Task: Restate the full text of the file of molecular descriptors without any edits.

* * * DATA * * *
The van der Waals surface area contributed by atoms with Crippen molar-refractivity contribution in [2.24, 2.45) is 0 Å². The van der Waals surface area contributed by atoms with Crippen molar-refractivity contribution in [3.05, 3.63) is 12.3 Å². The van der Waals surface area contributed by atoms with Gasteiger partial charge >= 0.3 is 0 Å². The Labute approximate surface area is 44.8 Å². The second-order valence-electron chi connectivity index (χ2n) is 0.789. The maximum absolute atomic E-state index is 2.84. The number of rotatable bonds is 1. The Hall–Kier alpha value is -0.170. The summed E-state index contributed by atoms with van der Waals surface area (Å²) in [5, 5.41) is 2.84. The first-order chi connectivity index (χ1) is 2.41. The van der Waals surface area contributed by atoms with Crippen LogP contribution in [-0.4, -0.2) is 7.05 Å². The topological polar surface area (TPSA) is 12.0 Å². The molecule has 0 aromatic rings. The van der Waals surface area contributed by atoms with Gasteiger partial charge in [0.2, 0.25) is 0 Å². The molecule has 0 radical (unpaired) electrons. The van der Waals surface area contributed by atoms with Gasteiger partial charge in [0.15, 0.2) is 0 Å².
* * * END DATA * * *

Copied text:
The van der Waals surface area contributed by atoms with Crippen molar-refractivity contribution in [2.24, 2.45) is 0 Å². The van der Waals surface area contributed by atoms with Crippen molar-refractivity contribution in [3.05, 3.63) is 12.3 Å². The van der Waals surface area contributed by atoms with Gasteiger partial charge >= 0.3 is 0 Å². The Labute approximate surface area is 44.8 Å². The second-order valence-electron chi connectivity index (χ2n) is 0.789. The maximum absolute atomic E-state index is 2.84. The number of rotatable bonds is 1. The Hall–Kier alpha value is -0.170. The summed E-state index contributed by atoms with van der Waals surface area (Å²) in [5, 5.41) is 2.84. The first-order chi connectivity index (χ1) is 2.41. The van der Waals surface area contributed by atoms with Crippen LogP contribution in [-0.4, -0.2) is 7.05 Å². The topological polar surface area (TPSA) is 12.0 Å². The molecule has 0 aromatic rings. The van der Waals surface area contributed by atoms with Gasteiger partial charge in [0.2, 0.25) is 0 Å². The molecule has 0 radical (unpaired) electrons. The van der Waals surface area contributed by atoms with Gasteiger partial charge in [0.15, 0.2) is 0 Å².